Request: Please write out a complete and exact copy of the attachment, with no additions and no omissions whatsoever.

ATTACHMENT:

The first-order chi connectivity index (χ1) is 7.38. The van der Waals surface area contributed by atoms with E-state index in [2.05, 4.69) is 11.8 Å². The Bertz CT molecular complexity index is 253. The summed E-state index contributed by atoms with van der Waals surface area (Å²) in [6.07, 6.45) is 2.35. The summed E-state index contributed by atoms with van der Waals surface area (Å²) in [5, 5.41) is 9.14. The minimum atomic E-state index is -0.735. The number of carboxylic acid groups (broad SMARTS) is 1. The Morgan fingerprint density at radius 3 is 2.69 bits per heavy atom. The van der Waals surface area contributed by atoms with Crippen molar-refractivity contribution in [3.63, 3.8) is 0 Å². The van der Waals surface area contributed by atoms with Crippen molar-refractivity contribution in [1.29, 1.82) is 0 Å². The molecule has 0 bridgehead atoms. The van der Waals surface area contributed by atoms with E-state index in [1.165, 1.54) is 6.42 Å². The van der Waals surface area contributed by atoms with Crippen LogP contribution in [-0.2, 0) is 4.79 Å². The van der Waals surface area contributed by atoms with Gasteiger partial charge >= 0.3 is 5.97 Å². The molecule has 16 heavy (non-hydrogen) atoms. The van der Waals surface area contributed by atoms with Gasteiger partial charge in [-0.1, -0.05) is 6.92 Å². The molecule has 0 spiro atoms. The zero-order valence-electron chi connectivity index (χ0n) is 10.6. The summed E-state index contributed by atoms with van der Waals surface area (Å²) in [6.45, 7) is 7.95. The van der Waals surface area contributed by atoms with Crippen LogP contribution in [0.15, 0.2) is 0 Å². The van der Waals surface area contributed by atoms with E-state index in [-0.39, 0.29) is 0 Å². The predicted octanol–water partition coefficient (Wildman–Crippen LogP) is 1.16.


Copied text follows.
The first-order chi connectivity index (χ1) is 7.38. The van der Waals surface area contributed by atoms with E-state index in [2.05, 4.69) is 11.8 Å². The Bertz CT molecular complexity index is 253. The summed E-state index contributed by atoms with van der Waals surface area (Å²) in [6.07, 6.45) is 2.35. The summed E-state index contributed by atoms with van der Waals surface area (Å²) in [5, 5.41) is 9.14. The minimum atomic E-state index is -0.735. The number of carboxylic acid groups (broad SMARTS) is 1. The Morgan fingerprint density at radius 3 is 2.69 bits per heavy atom. The van der Waals surface area contributed by atoms with Crippen molar-refractivity contribution in [3.63, 3.8) is 0 Å². The van der Waals surface area contributed by atoms with Crippen molar-refractivity contribution in [1.29, 1.82) is 0 Å². The molecule has 0 bridgehead atoms. The van der Waals surface area contributed by atoms with E-state index in [1.165, 1.54) is 6.42 Å². The van der Waals surface area contributed by atoms with Crippen LogP contribution in [-0.2, 0) is 4.79 Å². The van der Waals surface area contributed by atoms with Gasteiger partial charge >= 0.3 is 5.97 Å². The molecule has 16 heavy (non-hydrogen) atoms. The van der Waals surface area contributed by atoms with Gasteiger partial charge in [-0.1, -0.05) is 6.92 Å². The molecule has 0 spiro atoms. The zero-order valence-electron chi connectivity index (χ0n) is 10.6. The summed E-state index contributed by atoms with van der Waals surface area (Å²) in [6.45, 7) is 7.95. The van der Waals surface area contributed by atoms with Crippen LogP contribution in [0.15, 0.2) is 0 Å². The van der Waals surface area contributed by atoms with E-state index in [-0.39, 0.29) is 0 Å². The predicted octanol–water partition coefficient (Wildman–Crippen LogP) is 1.16.